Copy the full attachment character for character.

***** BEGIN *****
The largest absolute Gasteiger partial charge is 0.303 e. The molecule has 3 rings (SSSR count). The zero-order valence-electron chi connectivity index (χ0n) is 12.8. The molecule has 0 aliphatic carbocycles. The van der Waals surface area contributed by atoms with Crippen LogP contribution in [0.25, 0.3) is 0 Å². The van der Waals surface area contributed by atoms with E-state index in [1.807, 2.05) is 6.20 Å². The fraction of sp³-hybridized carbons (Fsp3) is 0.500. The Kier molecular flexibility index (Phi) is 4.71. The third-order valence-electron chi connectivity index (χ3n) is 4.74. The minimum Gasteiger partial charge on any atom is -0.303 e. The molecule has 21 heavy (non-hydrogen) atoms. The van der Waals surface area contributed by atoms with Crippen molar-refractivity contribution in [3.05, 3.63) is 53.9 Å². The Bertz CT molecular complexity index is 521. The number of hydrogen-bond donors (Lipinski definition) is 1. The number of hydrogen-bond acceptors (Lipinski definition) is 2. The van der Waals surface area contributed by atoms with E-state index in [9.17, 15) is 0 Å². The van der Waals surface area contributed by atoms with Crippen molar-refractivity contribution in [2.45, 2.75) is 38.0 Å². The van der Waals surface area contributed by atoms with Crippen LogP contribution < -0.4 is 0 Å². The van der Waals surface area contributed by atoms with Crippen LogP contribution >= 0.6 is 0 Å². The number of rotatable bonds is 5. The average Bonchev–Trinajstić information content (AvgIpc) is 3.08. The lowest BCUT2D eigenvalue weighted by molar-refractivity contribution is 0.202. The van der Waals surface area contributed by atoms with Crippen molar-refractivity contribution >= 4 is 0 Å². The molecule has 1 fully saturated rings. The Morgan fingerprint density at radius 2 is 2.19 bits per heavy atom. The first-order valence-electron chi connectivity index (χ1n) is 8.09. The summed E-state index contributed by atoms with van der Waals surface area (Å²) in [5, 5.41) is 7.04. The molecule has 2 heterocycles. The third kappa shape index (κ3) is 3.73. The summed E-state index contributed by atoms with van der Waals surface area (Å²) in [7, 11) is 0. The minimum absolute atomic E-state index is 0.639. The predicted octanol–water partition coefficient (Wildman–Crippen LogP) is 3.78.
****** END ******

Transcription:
The largest absolute Gasteiger partial charge is 0.303 e. The molecule has 3 rings (SSSR count). The zero-order valence-electron chi connectivity index (χ0n) is 12.8. The molecule has 0 aliphatic carbocycles. The van der Waals surface area contributed by atoms with Crippen LogP contribution in [0.25, 0.3) is 0 Å². The van der Waals surface area contributed by atoms with E-state index in [1.807, 2.05) is 6.20 Å². The fraction of sp³-hybridized carbons (Fsp3) is 0.500. The Kier molecular flexibility index (Phi) is 4.71. The third-order valence-electron chi connectivity index (χ3n) is 4.74. The minimum Gasteiger partial charge on any atom is -0.303 e. The molecule has 21 heavy (non-hydrogen) atoms. The van der Waals surface area contributed by atoms with Crippen molar-refractivity contribution in [3.05, 3.63) is 53.9 Å². The Bertz CT molecular complexity index is 521. The number of hydrogen-bond donors (Lipinski definition) is 1. The number of hydrogen-bond acceptors (Lipinski definition) is 2. The van der Waals surface area contributed by atoms with E-state index in [9.17, 15) is 0 Å². The van der Waals surface area contributed by atoms with Crippen molar-refractivity contribution in [2.45, 2.75) is 38.0 Å². The van der Waals surface area contributed by atoms with Crippen LogP contribution < -0.4 is 0 Å². The van der Waals surface area contributed by atoms with Crippen LogP contribution >= 0.6 is 0 Å². The number of rotatable bonds is 5. The average Bonchev–Trinajstić information content (AvgIpc) is 3.08. The lowest BCUT2D eigenvalue weighted by molar-refractivity contribution is 0.202. The van der Waals surface area contributed by atoms with Crippen molar-refractivity contribution >= 4 is 0 Å². The molecule has 1 fully saturated rings. The Morgan fingerprint density at radius 2 is 2.19 bits per heavy atom. The first-order valence-electron chi connectivity index (χ1n) is 8.09. The summed E-state index contributed by atoms with van der Waals surface area (Å²) in [5, 5.41) is 7.04. The molecule has 2 heterocycles. The third kappa shape index (κ3) is 3.73. The summed E-state index contributed by atoms with van der Waals surface area (Å²) in [7, 11) is 0. The minimum absolute atomic E-state index is 0.639. The predicted octanol–water partition coefficient (Wildman–Crippen LogP) is 3.78.